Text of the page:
For experienced nurse, this graduate program elevated her work and helped her develop critical-thinking skills
By Bryan Kirk
Role models tend to shape each one of us when we are very young. Sometimes, these role models play a vital role in our career choices.
This is true for Colleen Gorman (MSN-FNP ’16), who followed in her mother’s footsteps. “I thought that I wanted to be a physical therapist, but my path took me to nursing. I am definitely following my calling,” she says. “My mom was a nurse when I was young, so I think this was embedded in me.”
Gorman, a native of Massachusetts, earned her undergraduate degree in nursing in 1997 and worked at various hospitals including Massachusetts General Hospital, Tufts Medical Center, and Boston Children’s Hospital.
She moved to Round Rock with her family, taking a job as an emergency room nurse at Dell Seton Medical Center. That’s where she also learned about the MSN Family Nurse Practitioner (FNP) program offered at Texas State University’s St. David’s School of Nursing.
Among the first group to enroll in the MSN-FNP program at the College of Health Professions, Gorman loved the beauty of the campus, a short walk from her home. “I had 15 years of nursing experience going into the program, so there was a lot of overlapping — but not in a bad way,” Gorman says. “I found the program to be a perfect blend of classroom and clinical. The content was relevant, well rounded, and there were many opportunities to collaborate with fellow students. This set the stage for lifelong friendships.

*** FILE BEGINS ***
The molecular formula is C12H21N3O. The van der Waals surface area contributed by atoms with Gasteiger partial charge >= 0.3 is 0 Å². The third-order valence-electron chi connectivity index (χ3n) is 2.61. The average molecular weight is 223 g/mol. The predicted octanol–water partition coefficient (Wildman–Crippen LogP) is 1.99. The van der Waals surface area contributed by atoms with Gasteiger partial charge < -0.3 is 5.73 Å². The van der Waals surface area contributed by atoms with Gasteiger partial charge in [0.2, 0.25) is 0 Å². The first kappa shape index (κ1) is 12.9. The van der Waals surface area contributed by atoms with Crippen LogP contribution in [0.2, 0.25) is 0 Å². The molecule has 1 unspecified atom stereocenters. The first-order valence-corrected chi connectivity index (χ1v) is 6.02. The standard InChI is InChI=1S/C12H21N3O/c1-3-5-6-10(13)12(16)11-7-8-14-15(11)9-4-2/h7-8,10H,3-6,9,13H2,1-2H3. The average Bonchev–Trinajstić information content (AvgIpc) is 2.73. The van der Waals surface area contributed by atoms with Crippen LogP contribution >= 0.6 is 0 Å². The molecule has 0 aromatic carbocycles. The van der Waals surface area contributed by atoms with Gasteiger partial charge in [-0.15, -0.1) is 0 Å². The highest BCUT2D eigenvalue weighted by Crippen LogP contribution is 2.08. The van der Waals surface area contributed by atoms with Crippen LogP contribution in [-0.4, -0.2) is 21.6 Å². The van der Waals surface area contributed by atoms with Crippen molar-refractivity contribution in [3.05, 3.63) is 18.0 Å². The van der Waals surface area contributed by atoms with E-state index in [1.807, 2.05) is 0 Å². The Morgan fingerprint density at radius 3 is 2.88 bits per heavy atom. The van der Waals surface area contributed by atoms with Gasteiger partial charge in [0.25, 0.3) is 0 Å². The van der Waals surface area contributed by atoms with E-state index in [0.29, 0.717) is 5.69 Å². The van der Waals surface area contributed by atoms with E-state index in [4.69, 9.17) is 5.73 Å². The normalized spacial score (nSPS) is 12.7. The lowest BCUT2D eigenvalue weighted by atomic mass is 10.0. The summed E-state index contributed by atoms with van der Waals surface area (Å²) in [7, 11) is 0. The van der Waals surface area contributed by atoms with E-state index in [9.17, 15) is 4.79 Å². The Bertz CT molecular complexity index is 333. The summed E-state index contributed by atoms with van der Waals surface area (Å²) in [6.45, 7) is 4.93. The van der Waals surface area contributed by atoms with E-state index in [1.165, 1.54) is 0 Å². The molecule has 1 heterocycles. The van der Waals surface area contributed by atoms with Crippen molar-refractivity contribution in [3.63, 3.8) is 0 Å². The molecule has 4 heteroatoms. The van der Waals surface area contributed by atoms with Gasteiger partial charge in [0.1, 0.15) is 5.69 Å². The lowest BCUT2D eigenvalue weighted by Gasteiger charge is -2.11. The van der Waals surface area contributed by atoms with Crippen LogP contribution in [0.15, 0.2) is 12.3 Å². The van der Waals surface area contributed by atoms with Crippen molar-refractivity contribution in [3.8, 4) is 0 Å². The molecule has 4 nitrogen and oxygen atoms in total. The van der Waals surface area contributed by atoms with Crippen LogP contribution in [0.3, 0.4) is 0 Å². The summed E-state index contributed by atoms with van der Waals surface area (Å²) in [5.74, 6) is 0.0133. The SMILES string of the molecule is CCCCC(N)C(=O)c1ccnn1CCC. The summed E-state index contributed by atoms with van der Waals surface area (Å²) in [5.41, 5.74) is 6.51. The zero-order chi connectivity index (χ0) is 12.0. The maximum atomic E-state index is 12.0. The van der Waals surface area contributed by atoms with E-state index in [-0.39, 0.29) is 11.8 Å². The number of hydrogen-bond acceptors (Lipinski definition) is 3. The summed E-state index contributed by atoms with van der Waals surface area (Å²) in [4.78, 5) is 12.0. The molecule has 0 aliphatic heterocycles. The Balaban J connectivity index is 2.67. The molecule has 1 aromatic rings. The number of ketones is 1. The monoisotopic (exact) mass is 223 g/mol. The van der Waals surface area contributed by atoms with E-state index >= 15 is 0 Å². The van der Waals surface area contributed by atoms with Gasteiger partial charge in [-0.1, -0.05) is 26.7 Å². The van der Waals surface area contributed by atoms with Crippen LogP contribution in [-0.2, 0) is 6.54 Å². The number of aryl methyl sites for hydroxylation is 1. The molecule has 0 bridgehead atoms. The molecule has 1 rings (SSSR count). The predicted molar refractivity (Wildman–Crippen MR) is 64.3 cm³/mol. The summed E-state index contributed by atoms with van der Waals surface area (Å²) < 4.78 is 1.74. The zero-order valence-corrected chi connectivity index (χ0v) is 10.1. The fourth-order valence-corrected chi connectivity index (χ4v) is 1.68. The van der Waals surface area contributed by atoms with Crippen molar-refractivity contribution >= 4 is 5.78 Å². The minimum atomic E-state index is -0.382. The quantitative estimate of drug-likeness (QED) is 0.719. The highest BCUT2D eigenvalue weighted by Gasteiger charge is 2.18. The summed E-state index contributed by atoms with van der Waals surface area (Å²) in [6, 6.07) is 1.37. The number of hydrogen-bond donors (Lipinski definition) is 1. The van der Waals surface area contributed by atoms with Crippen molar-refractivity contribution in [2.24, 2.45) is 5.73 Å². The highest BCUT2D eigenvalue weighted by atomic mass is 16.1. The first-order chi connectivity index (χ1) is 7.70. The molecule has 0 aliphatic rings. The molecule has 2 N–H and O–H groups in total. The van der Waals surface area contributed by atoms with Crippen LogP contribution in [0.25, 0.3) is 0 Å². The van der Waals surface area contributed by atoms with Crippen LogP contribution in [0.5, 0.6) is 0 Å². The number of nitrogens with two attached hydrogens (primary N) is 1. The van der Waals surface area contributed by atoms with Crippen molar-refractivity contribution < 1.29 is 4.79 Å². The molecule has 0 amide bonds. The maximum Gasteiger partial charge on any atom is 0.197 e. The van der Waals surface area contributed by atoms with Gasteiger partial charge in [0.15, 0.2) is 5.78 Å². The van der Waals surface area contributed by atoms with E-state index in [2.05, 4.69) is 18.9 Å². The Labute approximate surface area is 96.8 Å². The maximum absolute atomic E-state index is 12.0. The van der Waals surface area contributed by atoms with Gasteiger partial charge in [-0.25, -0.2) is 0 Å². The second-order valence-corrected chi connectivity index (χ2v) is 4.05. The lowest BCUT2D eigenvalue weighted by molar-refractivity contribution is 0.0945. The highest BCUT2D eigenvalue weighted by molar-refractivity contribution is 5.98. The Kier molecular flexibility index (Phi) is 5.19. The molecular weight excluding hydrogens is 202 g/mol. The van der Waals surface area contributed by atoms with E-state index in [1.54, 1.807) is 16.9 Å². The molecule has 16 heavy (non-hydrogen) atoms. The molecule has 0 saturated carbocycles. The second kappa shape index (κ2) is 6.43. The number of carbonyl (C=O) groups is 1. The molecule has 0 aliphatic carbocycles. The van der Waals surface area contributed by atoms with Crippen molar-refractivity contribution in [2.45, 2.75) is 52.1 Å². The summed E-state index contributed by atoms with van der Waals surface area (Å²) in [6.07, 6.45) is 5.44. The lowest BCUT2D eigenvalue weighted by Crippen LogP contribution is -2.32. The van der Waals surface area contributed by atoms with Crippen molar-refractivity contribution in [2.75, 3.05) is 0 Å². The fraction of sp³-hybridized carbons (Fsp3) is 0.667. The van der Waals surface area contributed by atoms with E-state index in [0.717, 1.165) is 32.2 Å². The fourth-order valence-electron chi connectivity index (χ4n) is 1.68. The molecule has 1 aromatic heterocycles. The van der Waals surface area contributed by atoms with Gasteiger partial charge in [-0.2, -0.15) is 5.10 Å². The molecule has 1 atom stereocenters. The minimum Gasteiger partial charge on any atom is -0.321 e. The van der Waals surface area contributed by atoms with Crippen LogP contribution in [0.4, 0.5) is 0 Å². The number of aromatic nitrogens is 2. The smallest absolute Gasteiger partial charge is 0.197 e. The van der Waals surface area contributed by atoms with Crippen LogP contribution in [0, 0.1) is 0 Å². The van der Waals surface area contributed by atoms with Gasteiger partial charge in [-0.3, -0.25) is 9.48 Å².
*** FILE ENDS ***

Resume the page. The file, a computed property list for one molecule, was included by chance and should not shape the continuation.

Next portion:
Gorman says the program not only fit perfectly around the existing foundation of her career but tremendously elevated her work and helped her develop critical-thinking and decision-making skills to enable her to practice evidence-based medicine. “It was like I had a blueprint of nursing. It was a great curriculum” — which built upon the 15 years she had in a nursing career.
She received the Outstanding Academic Student Award from St. David’s School of Nursing and the Outstanding Graduate Student Award from the College of Health Professions. After graduation she taught a practicum course as a per-course lecturer. In 2018 she returned to her native Boston as the lead provider at an urgent care clinic. She would go on to become regional advanced practitioner medical director, where she oversees five of Convenient MD Urgent Care’s 42 locations in New England. This semester Gorman is teaching an online course for Texas State.
“She is well suited for the course, given her experience and the populations she has served,” says Dr. Marla Erbin-Roesemann, professor and director, St. David’s School of Nursing, and associate dean, College of Health Professions. “Colleen will fly to Texas a few times during the semester to work with the students and faculty in the simulation lab.” ★